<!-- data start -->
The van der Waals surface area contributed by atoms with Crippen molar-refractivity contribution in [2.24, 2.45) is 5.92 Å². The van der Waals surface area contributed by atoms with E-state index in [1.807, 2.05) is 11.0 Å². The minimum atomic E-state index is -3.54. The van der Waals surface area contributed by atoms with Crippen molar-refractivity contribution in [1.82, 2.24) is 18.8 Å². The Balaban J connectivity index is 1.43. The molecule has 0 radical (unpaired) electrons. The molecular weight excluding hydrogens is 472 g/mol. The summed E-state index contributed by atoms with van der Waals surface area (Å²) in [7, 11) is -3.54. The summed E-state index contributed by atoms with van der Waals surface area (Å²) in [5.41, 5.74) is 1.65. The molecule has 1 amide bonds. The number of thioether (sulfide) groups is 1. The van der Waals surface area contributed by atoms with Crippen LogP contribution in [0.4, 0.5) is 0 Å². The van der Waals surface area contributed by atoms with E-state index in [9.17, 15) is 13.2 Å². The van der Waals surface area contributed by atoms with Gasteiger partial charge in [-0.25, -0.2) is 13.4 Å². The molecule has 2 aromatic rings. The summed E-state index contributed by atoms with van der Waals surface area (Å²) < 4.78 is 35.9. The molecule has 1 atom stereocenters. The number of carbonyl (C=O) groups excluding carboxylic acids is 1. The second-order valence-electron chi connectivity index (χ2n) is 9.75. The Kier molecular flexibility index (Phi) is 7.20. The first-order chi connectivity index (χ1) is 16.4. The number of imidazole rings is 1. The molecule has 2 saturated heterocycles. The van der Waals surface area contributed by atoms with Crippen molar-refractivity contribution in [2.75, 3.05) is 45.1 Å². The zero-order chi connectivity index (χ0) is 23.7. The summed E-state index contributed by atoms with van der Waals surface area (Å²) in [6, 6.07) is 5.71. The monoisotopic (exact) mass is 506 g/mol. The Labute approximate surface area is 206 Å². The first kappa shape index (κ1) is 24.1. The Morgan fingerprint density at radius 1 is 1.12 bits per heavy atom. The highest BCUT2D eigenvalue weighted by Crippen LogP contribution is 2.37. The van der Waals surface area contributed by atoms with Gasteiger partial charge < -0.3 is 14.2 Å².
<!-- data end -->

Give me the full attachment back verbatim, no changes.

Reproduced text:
The van der Waals surface area contributed by atoms with Crippen molar-refractivity contribution in [2.24, 2.45) is 5.92 Å². The van der Waals surface area contributed by atoms with E-state index in [1.807, 2.05) is 11.0 Å². The minimum atomic E-state index is -3.54. The van der Waals surface area contributed by atoms with Crippen molar-refractivity contribution in [1.82, 2.24) is 18.8 Å². The Balaban J connectivity index is 1.43. The molecule has 0 radical (unpaired) electrons. The molecular weight excluding hydrogens is 472 g/mol. The summed E-state index contributed by atoms with van der Waals surface area (Å²) in [7, 11) is -3.54. The summed E-state index contributed by atoms with van der Waals surface area (Å²) in [5.41, 5.74) is 1.65. The molecule has 1 amide bonds. The number of thioether (sulfide) groups is 1. The van der Waals surface area contributed by atoms with Crippen LogP contribution in [0.4, 0.5) is 0 Å². The van der Waals surface area contributed by atoms with E-state index in [9.17, 15) is 13.2 Å². The van der Waals surface area contributed by atoms with Gasteiger partial charge in [-0.25, -0.2) is 13.4 Å². The molecule has 2 aromatic rings. The summed E-state index contributed by atoms with van der Waals surface area (Å²) < 4.78 is 35.9. The molecule has 1 atom stereocenters. The number of carbonyl (C=O) groups excluding carboxylic acids is 1. The second-order valence-electron chi connectivity index (χ2n) is 9.75. The Kier molecular flexibility index (Phi) is 7.20. The first-order chi connectivity index (χ1) is 16.4. The number of imidazole rings is 1. The molecule has 2 saturated heterocycles. The van der Waals surface area contributed by atoms with Crippen molar-refractivity contribution in [2.75, 3.05) is 45.1 Å². The zero-order chi connectivity index (χ0) is 23.7. The summed E-state index contributed by atoms with van der Waals surface area (Å²) in [6, 6.07) is 5.71. The monoisotopic (exact) mass is 506 g/mol. The Labute approximate surface area is 206 Å². The first kappa shape index (κ1) is 24.1. The Morgan fingerprint density at radius 1 is 1.12 bits per heavy atom. The highest BCUT2D eigenvalue weighted by Crippen LogP contribution is 2.37. The van der Waals surface area contributed by atoms with Gasteiger partial charge < -0.3 is 14.2 Å².